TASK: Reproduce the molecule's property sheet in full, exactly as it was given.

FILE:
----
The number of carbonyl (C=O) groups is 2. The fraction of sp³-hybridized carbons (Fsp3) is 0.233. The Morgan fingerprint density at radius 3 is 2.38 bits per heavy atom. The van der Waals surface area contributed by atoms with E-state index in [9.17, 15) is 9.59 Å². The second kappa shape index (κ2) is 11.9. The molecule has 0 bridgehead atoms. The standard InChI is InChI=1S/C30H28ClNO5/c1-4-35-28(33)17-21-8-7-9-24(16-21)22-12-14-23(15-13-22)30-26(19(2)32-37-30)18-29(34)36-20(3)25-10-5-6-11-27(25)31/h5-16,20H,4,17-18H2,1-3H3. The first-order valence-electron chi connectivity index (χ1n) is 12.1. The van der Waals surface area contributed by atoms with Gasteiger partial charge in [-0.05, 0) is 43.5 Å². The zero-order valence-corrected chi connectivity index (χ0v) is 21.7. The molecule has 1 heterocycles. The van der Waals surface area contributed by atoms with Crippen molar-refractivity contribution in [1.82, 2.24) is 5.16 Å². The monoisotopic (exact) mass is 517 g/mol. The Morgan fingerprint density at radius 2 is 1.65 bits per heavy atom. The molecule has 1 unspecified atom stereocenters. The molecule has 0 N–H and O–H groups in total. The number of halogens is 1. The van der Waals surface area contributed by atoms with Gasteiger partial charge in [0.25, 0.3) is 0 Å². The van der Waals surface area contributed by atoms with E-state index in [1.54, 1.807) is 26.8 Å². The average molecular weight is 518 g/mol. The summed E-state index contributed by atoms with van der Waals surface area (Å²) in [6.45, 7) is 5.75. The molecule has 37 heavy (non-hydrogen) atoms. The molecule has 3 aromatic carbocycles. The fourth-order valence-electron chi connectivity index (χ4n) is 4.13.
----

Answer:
The number of carbonyl (C=O) groups is 2. The fraction of sp³-hybridized carbons (Fsp3) is 0.233. The Morgan fingerprint density at radius 3 is 2.38 bits per heavy atom. The van der Waals surface area contributed by atoms with E-state index in [9.17, 15) is 9.59 Å². The second kappa shape index (κ2) is 11.9. The molecule has 0 bridgehead atoms. The standard InChI is InChI=1S/C30H28ClNO5/c1-4-35-28(33)17-21-8-7-9-24(16-21)22-12-14-23(15-13-22)30-26(19(2)32-37-30)18-29(34)36-20(3)25-10-5-6-11-27(25)31/h5-16,20H,4,17-18H2,1-3H3. The first-order valence-electron chi connectivity index (χ1n) is 12.1. The van der Waals surface area contributed by atoms with Gasteiger partial charge in [-0.05, 0) is 43.5 Å². The zero-order valence-corrected chi connectivity index (χ0v) is 21.7. The molecule has 1 heterocycles. The van der Waals surface area contributed by atoms with Crippen molar-refractivity contribution in [1.82, 2.24) is 5.16 Å². The monoisotopic (exact) mass is 517 g/mol. The Morgan fingerprint density at radius 2 is 1.65 bits per heavy atom. The molecule has 1 unspecified atom stereocenters. The molecule has 0 N–H and O–H groups in total. The number of halogens is 1. The van der Waals surface area contributed by atoms with Gasteiger partial charge in [0.25, 0.3) is 0 Å². The van der Waals surface area contributed by atoms with E-state index in [1.54, 1.807) is 26.8 Å². The average molecular weight is 518 g/mol. The summed E-state index contributed by atoms with van der Waals surface area (Å²) in [6.45, 7) is 5.75. The molecule has 37 heavy (non-hydrogen) atoms. The molecule has 3 aromatic carbocycles. The fourth-order valence-electron chi connectivity index (χ4n) is 4.13.